Daido Moriyama
[Photographer, b. 1938, Ikeda-cho, Osaka, Japan, lives in Tokyo.]

 Making a definitive declaration of intent or meaning kills the photograph. 
 I wanted to go to the end of photography. 
 [My] photos are often out of focus, rough, streaky, warped, etc. But if you think about it, a normal human being will in one day perceive an infinite number of images, and some of them are focused upon, others are barely seen out of the corner of one’s eye. 
 A single photograph contains different images. 
 If an image is good, it is brought back to life by the feelings of the viewer.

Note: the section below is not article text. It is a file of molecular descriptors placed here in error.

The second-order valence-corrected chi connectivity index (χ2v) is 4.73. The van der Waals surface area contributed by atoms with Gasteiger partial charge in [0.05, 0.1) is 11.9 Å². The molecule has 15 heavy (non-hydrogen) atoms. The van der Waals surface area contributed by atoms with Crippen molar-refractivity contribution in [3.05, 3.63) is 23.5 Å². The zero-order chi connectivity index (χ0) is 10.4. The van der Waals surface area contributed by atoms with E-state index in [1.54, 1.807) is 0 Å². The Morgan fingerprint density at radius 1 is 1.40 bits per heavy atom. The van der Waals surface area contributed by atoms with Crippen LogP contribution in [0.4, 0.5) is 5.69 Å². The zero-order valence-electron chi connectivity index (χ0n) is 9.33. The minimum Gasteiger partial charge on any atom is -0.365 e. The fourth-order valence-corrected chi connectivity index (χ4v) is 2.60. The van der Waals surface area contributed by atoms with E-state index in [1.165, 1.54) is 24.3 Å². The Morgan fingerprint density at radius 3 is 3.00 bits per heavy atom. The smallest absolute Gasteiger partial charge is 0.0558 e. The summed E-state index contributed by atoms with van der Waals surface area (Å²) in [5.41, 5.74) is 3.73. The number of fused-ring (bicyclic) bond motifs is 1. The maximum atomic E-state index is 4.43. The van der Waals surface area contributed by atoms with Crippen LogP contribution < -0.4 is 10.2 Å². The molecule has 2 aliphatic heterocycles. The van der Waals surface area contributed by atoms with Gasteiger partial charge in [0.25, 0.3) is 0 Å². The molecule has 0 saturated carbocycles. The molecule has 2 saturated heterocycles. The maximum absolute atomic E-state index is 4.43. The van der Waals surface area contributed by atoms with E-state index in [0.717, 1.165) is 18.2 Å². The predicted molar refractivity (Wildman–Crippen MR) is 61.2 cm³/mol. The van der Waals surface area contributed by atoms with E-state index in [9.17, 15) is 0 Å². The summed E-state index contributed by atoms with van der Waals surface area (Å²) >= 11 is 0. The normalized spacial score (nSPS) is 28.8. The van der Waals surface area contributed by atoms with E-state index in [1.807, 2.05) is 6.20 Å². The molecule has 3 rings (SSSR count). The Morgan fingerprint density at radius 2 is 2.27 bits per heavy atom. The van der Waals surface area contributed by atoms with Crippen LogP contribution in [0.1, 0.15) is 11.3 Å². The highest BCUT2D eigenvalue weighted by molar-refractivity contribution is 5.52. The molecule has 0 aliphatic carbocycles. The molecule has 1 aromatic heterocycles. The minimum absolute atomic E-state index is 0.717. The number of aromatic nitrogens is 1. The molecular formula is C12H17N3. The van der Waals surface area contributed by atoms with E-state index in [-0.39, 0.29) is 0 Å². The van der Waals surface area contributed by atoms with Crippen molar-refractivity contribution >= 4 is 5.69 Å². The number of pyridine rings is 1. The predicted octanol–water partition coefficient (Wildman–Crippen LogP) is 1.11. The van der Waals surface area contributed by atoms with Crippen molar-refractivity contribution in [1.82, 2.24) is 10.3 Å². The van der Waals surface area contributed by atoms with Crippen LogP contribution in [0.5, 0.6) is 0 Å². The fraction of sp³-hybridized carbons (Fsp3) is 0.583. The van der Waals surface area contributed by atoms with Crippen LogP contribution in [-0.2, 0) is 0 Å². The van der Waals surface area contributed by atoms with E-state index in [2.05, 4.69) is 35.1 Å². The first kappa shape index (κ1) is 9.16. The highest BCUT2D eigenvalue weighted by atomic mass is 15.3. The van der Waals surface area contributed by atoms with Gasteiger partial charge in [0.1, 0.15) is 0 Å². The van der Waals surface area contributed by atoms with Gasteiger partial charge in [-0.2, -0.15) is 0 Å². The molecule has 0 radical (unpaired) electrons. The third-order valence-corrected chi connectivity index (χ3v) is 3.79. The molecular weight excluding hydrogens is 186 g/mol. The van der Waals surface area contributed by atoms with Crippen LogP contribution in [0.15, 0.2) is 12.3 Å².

If you were to ask me to define a photograph in a few words, I would say it is “a fossil of light and time.” 
 The crushing force of time is before my eyes, and I myself try to keep pressing the shutter release of the camera. 
 Most of what I want simply slips away like water flowing through a net, and always what remains are only vague, elusive fragments of images… that sink into countless strata in my mind. 
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